How to report a tax cheat

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Q. I just found out my sister has been cheating on her taxes by not claiming income from a side business. We’ve never really gotten along and I guess it’s not my business, but she was just boasting about it and it just doesn’t seem right. Is there something I should do?
— Angry

A. Of course lying to the IRS is wrong, but whether or not you should get involved with your sister’s situation is a dicey question.

Your sister should be reporting all of her income from any source including her side business to the IRS, said Patricia Daquila, a certified public accountant with Lassus Wherley in New Providence.

If your sister isn’t reporting all her income, she’s not complying with tax laws and could be subject to penalties, fines and even criminal prosecution, Daquila said.

“You may want to discuss this with your sister and suggest that she reports her income to the IRS,” she said. “She could then go back and amend her prior year taxes to include the income.”

There is a way you can report her.

If you suspect or know that an individual or a business is not in compliance with the tax laws, then you can report it to the IRS by filing Form 211 under Section7623 (a) or (b), which is called application for award for original information, Daquila said. The application is then handled by the IRS’ whistleblower office.

“The IRS may pay an award to a person who provides specific credible information to the IRS which results in the IRS collecting taxes, penalties and interest from the non-compliant taxpayer,” she said.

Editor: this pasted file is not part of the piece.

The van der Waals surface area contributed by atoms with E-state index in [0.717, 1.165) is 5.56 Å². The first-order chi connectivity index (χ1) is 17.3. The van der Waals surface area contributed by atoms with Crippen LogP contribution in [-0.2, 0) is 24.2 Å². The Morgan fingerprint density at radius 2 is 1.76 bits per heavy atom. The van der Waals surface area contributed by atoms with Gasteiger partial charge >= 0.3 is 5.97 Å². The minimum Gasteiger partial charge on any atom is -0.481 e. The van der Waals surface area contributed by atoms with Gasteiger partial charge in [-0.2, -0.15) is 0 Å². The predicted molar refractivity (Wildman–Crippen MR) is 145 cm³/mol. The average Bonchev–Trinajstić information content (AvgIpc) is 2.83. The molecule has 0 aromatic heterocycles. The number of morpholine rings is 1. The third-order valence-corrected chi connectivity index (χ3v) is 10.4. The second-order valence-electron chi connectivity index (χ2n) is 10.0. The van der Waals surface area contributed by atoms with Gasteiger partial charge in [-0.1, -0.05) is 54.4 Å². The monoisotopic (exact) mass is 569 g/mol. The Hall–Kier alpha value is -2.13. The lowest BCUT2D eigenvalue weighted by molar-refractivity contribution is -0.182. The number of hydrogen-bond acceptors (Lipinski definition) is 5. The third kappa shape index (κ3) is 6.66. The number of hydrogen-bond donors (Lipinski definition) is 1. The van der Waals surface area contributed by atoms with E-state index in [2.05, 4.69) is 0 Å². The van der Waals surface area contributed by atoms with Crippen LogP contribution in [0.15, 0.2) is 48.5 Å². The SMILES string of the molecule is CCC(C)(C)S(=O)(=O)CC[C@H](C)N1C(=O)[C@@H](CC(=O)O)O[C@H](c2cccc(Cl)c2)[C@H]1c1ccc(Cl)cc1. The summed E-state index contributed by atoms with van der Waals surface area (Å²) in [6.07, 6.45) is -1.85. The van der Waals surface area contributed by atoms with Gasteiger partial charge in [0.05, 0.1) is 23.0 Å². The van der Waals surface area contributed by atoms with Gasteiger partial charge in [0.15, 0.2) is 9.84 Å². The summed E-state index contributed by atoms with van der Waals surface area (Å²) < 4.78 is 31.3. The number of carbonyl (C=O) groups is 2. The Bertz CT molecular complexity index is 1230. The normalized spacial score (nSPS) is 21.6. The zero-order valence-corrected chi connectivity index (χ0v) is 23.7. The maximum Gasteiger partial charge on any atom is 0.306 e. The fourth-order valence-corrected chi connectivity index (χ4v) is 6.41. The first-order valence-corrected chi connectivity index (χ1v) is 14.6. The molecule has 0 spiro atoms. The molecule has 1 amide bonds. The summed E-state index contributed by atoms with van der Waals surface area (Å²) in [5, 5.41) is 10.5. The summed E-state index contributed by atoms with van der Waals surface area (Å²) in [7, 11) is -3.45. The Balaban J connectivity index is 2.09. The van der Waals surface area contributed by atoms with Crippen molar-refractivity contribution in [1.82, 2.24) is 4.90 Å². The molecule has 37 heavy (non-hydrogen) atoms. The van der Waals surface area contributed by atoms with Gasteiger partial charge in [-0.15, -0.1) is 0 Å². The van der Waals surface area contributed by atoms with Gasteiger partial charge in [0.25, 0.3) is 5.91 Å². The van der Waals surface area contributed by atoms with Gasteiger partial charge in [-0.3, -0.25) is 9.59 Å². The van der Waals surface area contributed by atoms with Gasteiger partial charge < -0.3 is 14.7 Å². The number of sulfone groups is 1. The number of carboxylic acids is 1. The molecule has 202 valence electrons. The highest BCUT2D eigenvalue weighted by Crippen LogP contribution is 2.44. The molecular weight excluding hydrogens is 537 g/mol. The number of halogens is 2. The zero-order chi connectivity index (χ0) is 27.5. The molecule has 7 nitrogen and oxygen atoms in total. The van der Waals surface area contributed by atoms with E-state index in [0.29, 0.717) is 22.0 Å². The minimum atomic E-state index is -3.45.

Daquila said the law provides for two types of awards which are based on the amount that the IRS collects. For an individual, if the gross income is more than $200,000, the reward can be 15 to 30 percent of the amount collected. If the individual gross income is less than $200,000, then the maximum reward amount would be 15 percent.

“The IRS is looking for `’solid’ information and is not looking for speculation,” she said. “It is not a program for resolving personal issues or business disputes.”

While you may be tempted to tell, you have no obligation to report this to the IRS, said Joseph Matheson, a certified public accountant with Matheson & Assoc. in Whippany.

“It is frustrating to see some people getting away with paying no tax on income, which causes all the rest of our taxes higher to cover their deception,” Matheson said. “I would urge your sister to be legitimate with her income taxes.”

If do you report her, you could be in for more family trouble.

“I think her family might disown her for turning her sister in,” Matheson said.

Good luck.

Email your questions to moc.p1585426129leHye1585426129noMJN1585426129@ksA1585426129.

This story was first posted in February 2016. presents certain general financial planning principles and advice, but should never be viewed as a substitute for obtaining advice from a personal professional advisor who understands your unique individual circumstances.